That “Frightening” Letter from a Debt Collection Agency Could Be for Overdue Library Books

The pink envelope in your mailbox is the first clue. COVID-19 has created a tenuous financial situation for many of us, so you open the letter wondering what catastrophe is about to hit next. Imagine your shock when you read that a collection agency is after $26.25 for—of all things—late library fees, as well as the book you didn’t return!

Public libraries in America are the brainchild of Benjamin Franklin, first organized in 1731 in Philadelphia. Since then, the public library lending system has held a unique relationship with its customers, the public. This is reflected in library policies about overdue fees and missing books.

“A library sending a debt collector after a customer creates a barrier, even if it doesn’t impact a credit score,” said Richard Reyes-Gavilan, the Washington D.C. library's executive director. “How does that customer know the debt won’t be reported? How does that make the customer feel about using their library?”

Even the company hired by the New York Library system to collect these debts recognizes this relationship. Kenes Bowling, the customer development manager at Unique Management Company (the company hired to collect), tries to see both sides. “Libraries needed a way to get materials back," Bowling explained, "but the relationship between a library and its patrons is precious. It’s really all about contacting patrons and relating to patrons in a way that helps them understand the importance of taking their books back.”

For this reason, other libraries who work with Unique—such as those in Denver, Salt Lake, San Diego, and Houston—have developed a process called the “Gentle Nudge.” A series of letters, or “nudges,” are sent to an errant borrower, who either returns the material or does not. “We don’t do anything after that,” said Unique’s Bowling in outlining New York’s process. A 2015 settlement in the New York courts doesn’t allow library debts to affect someone’s credit score.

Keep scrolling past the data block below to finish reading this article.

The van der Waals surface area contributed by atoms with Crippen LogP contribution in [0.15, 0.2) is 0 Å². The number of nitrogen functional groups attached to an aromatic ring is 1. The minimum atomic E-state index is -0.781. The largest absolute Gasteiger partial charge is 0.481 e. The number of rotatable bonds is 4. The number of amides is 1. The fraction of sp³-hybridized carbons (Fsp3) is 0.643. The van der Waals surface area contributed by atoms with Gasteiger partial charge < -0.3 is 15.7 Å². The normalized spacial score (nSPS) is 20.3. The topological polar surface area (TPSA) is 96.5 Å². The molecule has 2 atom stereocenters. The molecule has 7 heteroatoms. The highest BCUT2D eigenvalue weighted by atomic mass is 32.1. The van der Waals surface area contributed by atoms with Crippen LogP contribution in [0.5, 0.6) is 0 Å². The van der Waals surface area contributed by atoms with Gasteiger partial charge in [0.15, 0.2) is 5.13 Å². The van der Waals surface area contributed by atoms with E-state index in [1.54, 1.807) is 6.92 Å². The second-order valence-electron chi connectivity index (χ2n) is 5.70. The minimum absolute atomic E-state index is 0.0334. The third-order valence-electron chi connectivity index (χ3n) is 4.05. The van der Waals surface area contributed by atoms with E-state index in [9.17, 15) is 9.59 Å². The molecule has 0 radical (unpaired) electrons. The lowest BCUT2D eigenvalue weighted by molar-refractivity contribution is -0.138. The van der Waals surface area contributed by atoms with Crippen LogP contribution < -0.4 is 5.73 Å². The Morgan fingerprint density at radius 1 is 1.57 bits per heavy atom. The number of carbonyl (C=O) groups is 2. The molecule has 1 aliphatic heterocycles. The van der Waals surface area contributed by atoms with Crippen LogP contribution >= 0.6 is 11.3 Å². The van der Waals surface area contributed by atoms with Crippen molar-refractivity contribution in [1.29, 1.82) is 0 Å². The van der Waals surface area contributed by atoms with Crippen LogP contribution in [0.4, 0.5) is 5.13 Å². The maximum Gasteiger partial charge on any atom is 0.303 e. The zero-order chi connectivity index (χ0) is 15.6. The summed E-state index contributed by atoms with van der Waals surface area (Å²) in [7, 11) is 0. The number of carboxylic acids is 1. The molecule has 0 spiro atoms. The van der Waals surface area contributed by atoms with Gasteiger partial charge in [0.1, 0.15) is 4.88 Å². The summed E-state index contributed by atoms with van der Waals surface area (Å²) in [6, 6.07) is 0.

It is important to note that some states do allow such reporting, though, and this is understandable from the perspective of the libraries. After all, those missing books add up. Within the New York City system alone, 50,000 delinquent patrons are reported to Unique Management Services. Those accounts aren’t turned over for collection until the fines are over $25 or $50, depending on the library.

Unique has been working with the New York Public Library since the 1990s, and they estimate that they have succeeded in returning between $6 million and $8 million worth of items. The Queens Public Library got $651,059 back over a year period in 2018-19, while The Brooklyn Public Library in 2018 got $834,316 back.

From the library’s perspective, too, it’s about more than money. Dennis Walcott, the president and CEO of the Queens Public Library, says, “Sometimes there are very unique books that are taken out that cost a lot of money to the system. It’s important to have those books back into the system.”

The message from all libraries is clear, whether they pursue late fees and missing books or not. Visit your local library often, but return your materials on time. You don’t want to find a pink envelope in your mailbox requesting missing books and fines, even if you live in a state where that forgotten book under your sofa won’t affect your credit.

We are listening.

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